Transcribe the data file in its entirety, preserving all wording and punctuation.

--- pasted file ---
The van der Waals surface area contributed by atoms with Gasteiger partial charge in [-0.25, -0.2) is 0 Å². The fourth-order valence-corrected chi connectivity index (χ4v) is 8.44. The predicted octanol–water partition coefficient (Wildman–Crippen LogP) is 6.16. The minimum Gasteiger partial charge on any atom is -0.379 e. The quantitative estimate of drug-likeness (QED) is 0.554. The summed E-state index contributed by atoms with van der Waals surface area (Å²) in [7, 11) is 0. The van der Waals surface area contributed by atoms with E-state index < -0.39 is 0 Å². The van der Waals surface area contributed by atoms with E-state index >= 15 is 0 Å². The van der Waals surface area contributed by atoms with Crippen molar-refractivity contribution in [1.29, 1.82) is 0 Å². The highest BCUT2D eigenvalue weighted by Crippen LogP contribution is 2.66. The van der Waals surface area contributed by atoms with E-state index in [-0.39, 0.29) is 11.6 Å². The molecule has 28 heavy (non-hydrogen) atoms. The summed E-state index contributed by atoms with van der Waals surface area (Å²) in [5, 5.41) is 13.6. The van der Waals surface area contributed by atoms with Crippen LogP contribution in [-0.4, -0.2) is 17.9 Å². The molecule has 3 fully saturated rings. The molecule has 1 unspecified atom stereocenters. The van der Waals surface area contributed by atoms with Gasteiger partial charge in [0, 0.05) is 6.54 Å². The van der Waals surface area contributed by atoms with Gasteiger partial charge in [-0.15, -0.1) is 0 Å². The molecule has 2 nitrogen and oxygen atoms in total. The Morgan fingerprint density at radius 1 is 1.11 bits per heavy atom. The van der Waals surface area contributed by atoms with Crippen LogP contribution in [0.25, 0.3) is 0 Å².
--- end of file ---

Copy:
The van der Waals surface area contributed by atoms with Gasteiger partial charge in [-0.25, -0.2) is 0 Å². The fourth-order valence-corrected chi connectivity index (χ4v) is 8.44. The predicted octanol–water partition coefficient (Wildman–Crippen LogP) is 6.16. The minimum Gasteiger partial charge on any atom is -0.379 e. The quantitative estimate of drug-likeness (QED) is 0.554. The summed E-state index contributed by atoms with van der Waals surface area (Å²) in [7, 11) is 0. The van der Waals surface area contributed by atoms with E-state index < -0.39 is 0 Å². The van der Waals surface area contributed by atoms with E-state index >= 15 is 0 Å². The van der Waals surface area contributed by atoms with Crippen molar-refractivity contribution in [1.29, 1.82) is 0 Å². The highest BCUT2D eigenvalue weighted by Crippen LogP contribution is 2.66. The van der Waals surface area contributed by atoms with E-state index in [-0.39, 0.29) is 11.6 Å². The molecule has 28 heavy (non-hydrogen) atoms. The summed E-state index contributed by atoms with van der Waals surface area (Å²) in [5, 5.41) is 13.6. The van der Waals surface area contributed by atoms with Crippen LogP contribution in [-0.4, -0.2) is 17.9 Å². The molecule has 3 fully saturated rings. The molecule has 1 unspecified atom stereocenters. The van der Waals surface area contributed by atoms with Gasteiger partial charge in [0, 0.05) is 6.54 Å². The van der Waals surface area contributed by atoms with Gasteiger partial charge in [-0.15, -0.1) is 0 Å². The molecule has 2 nitrogen and oxygen atoms in total. The Morgan fingerprint density at radius 1 is 1.11 bits per heavy atom. The van der Waals surface area contributed by atoms with Crippen LogP contribution in [0.25, 0.3) is 0 Å².